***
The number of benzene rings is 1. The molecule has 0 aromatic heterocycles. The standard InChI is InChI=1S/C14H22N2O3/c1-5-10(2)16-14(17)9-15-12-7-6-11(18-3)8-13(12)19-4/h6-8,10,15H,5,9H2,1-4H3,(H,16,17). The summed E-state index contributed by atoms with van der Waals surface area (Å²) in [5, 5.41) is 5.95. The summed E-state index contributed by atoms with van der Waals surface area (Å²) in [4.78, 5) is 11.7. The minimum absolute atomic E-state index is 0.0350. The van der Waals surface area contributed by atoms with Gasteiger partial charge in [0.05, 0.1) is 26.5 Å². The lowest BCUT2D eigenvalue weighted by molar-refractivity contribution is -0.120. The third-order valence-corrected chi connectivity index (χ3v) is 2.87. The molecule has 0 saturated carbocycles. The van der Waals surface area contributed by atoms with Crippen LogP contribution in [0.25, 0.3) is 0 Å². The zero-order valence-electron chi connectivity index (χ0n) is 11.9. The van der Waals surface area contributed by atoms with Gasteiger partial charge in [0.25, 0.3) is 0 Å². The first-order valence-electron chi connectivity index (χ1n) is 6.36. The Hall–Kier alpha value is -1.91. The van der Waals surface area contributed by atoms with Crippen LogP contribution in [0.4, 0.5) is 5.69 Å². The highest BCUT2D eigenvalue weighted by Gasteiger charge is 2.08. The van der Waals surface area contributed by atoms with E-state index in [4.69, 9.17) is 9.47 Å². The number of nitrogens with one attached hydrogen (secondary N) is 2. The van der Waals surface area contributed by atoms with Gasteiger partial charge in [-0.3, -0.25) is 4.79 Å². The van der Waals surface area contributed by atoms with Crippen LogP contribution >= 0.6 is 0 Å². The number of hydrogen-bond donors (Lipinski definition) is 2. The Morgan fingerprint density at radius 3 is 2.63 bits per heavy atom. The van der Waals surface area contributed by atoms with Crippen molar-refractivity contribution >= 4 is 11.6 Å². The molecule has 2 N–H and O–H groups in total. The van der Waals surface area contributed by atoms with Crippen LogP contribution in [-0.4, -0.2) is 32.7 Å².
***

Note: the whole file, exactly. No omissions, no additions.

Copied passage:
The number of benzene rings is 1. The molecule has 0 aromatic heterocycles. The standard InChI is InChI=1S/C14H22N2O3/c1-5-10(2)16-14(17)9-15-12-7-6-11(18-3)8-13(12)19-4/h6-8,10,15H,5,9H2,1-4H3,(H,16,17). The summed E-state index contributed by atoms with van der Waals surface area (Å²) in [5, 5.41) is 5.95. The summed E-state index contributed by atoms with van der Waals surface area (Å²) in [4.78, 5) is 11.7. The minimum absolute atomic E-state index is 0.0350. The van der Waals surface area contributed by atoms with Gasteiger partial charge in [0.05, 0.1) is 26.5 Å². The lowest BCUT2D eigenvalue weighted by molar-refractivity contribution is -0.120. The third-order valence-corrected chi connectivity index (χ3v) is 2.87. The molecule has 0 saturated carbocycles. The van der Waals surface area contributed by atoms with Crippen LogP contribution in [0.25, 0.3) is 0 Å². The zero-order valence-electron chi connectivity index (χ0n) is 11.9. The van der Waals surface area contributed by atoms with Gasteiger partial charge in [0.25, 0.3) is 0 Å². The first-order valence-electron chi connectivity index (χ1n) is 6.36. The Hall–Kier alpha value is -1.91. The van der Waals surface area contributed by atoms with Crippen LogP contribution in [0.4, 0.5) is 5.69 Å². The highest BCUT2D eigenvalue weighted by Gasteiger charge is 2.08. The van der Waals surface area contributed by atoms with E-state index in [4.69, 9.17) is 9.47 Å². The number of nitrogens with one attached hydrogen (secondary N) is 2. The van der Waals surface area contributed by atoms with Gasteiger partial charge in [-0.3, -0.25) is 4.79 Å². The van der Waals surface area contributed by atoms with Crippen LogP contribution >= 0.6 is 0 Å². The number of hydrogen-bond donors (Lipinski definition) is 2. The Morgan fingerprint density at radius 3 is 2.63 bits per heavy atom. The van der Waals surface area contributed by atoms with Crippen molar-refractivity contribution >= 4 is 11.6 Å². The molecule has 2 N–H and O–H groups in total. The van der Waals surface area contributed by atoms with Crippen LogP contribution in [-0.4, -0.2) is 32.7 Å².